It’s Squashtober—harvest season for a plethora of winter squash varieties. The arrival of these fall beauties makes the good-bye to summer tomatoes and lettuces a tad … bit … easier.
But let’s be honest: Aside from the celebrated butternut squash, most of us don’t know one winter squash variety from the next, let alone what to do with it.
Here’s a simple guide to the local squashes you’ll find in the Market this fall:
Completely stringless, filled with succulent, ultra-sweet flesh with a nutty after bite you’ll love. The creamy-sweet flavor is brought out well when the fruit is baked, steamed, or even microwaved.
Has a sweet and creamy orange flesh and is much sweeter than other winter varieties. Can be baked, mashed, steamed, stuffed or simmered, and can replace sweet potatoes in most recipes.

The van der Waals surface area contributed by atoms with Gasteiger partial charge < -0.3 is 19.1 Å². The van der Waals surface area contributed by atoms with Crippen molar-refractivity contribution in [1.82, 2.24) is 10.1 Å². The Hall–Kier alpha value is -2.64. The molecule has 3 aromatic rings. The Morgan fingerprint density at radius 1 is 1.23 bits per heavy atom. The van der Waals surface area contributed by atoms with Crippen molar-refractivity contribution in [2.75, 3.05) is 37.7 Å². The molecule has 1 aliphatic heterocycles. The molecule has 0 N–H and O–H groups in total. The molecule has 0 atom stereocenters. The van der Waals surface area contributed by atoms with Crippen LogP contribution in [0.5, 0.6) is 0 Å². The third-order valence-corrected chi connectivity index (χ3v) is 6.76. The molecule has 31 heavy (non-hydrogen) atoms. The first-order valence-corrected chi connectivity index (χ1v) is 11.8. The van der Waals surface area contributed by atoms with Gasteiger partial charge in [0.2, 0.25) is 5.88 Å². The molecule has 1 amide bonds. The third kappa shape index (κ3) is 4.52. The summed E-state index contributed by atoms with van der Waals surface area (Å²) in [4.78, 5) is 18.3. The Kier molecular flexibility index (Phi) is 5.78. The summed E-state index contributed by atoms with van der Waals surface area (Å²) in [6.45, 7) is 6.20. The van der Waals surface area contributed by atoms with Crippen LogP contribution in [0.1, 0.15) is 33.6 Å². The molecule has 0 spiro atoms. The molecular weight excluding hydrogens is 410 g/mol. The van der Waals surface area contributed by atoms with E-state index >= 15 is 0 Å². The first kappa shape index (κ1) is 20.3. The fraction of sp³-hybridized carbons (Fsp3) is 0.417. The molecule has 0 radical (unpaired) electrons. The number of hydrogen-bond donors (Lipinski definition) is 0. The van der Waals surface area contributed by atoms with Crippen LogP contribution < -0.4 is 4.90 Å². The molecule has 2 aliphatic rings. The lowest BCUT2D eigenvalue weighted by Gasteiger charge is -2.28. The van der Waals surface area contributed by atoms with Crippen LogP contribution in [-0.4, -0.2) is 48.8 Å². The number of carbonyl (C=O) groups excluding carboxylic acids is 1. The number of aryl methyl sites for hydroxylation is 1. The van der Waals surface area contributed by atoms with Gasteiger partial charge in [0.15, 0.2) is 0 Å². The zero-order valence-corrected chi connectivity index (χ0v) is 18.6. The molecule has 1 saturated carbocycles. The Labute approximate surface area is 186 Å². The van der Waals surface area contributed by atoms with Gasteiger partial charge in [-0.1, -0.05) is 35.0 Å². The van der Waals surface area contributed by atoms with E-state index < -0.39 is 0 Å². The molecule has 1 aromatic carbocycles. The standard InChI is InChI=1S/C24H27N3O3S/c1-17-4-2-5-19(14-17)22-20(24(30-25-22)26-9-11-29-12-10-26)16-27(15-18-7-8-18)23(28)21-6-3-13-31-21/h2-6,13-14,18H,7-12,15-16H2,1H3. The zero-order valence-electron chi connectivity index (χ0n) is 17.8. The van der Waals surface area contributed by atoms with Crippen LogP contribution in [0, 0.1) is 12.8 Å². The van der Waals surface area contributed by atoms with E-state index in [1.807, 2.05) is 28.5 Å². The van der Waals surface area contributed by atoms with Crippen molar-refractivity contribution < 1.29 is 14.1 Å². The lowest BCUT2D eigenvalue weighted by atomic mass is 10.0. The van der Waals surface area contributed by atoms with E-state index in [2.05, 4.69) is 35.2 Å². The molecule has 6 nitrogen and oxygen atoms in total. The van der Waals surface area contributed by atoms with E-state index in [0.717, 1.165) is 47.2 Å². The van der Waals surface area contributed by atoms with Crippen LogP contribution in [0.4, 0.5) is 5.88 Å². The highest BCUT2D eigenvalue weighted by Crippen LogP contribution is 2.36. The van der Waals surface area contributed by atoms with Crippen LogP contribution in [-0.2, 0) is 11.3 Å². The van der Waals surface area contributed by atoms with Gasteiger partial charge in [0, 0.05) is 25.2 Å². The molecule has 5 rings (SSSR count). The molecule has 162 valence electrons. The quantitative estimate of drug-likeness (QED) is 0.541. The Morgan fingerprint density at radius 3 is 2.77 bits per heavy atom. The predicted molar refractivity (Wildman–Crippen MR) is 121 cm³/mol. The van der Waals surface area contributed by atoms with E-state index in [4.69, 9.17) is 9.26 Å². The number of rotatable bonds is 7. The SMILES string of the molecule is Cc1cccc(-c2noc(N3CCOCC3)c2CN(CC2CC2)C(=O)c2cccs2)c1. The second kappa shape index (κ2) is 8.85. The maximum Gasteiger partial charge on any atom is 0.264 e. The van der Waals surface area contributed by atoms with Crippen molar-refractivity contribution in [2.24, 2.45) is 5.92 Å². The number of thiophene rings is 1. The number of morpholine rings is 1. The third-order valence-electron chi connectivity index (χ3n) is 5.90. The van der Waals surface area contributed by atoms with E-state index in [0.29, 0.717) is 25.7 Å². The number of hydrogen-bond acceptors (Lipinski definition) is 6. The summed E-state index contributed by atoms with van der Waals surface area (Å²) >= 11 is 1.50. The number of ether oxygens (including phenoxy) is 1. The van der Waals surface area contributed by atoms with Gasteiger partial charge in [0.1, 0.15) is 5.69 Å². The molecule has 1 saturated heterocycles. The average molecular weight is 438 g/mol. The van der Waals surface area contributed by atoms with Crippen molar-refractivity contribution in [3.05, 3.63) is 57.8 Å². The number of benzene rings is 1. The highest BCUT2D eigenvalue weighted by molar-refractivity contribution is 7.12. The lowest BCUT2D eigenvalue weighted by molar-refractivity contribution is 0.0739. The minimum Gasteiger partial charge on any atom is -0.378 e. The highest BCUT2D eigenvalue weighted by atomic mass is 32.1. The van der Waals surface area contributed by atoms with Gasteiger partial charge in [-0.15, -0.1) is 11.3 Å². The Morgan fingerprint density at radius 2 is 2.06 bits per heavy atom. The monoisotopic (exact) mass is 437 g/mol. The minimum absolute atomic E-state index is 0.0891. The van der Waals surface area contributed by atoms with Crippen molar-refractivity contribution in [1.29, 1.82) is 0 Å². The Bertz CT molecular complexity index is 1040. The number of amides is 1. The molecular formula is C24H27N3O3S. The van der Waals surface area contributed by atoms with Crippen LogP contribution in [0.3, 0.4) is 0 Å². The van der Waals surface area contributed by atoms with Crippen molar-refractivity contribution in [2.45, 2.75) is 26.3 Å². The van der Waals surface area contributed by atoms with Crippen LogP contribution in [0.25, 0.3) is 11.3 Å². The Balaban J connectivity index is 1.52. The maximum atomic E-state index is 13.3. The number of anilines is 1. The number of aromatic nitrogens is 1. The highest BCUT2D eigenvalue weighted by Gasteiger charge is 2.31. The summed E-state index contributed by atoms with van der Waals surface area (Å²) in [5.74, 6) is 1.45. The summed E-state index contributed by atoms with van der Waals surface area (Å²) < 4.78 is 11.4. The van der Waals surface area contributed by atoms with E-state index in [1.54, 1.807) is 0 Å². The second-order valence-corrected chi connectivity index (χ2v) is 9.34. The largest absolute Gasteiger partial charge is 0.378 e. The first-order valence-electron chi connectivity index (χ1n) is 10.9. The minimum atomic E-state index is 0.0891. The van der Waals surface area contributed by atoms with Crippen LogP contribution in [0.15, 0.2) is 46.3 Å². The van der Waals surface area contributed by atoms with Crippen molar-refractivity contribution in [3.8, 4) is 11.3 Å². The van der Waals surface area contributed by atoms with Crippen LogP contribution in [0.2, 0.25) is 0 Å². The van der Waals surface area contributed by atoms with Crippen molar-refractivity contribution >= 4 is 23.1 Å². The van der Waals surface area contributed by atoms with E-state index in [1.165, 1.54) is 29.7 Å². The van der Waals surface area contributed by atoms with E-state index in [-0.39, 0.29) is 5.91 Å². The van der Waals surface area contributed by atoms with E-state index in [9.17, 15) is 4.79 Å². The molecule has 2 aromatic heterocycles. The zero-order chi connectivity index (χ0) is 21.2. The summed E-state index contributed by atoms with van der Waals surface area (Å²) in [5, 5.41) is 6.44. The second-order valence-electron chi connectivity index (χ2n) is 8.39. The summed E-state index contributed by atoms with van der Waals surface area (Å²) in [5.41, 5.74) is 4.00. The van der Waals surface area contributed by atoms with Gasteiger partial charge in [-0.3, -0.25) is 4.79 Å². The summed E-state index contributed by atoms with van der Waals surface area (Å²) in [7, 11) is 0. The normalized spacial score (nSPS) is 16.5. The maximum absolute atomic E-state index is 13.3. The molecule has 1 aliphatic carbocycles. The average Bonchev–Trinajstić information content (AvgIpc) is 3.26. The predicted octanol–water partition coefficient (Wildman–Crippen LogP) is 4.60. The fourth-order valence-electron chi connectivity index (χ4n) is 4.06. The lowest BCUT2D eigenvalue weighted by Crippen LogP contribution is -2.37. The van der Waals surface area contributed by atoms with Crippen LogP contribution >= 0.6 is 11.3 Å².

This squash is milder than and not as sweet as other winter squash, so it pairs well with hearty winter dishes. The thinner skin is barely detectable when cooked, so there’s no need to peel it!
The yellow meat is reminiscent of sweet potatoes and butternut squash. It can be baked or steamed, combined with butter and fresh herbs. Pierce whole squash in several places, and bake halved squash hollow side up.
It has a moist, tender flesh that’s distinctly nut-like, yet mild and sweet. It is traditionally halved, seeded, drizzled with maple syrup and roasted.
Has a deep orange flesh that is smooth and very sweet, similar to sweet potato and yam, with hints of butterscotch. This popular squash is amazingly versatile and easy to peel with a vegetable peeler.
A Japanese staple ingredient that is known for its sweetness, velvety texture, and versatility. It looks like a pumpkin but tastes more like a sweet potato. Often used in soups and in recipes that call for acorn squash, butternut squash, or pumpkin.
The flesh is noodle-like in appearance and is often used as a pasta substitute (perfect for gluten-free diets). Like other squash, it can be halved and roasted; or you can roast it whole, slice it in half, and pull out the long squash “noodles.”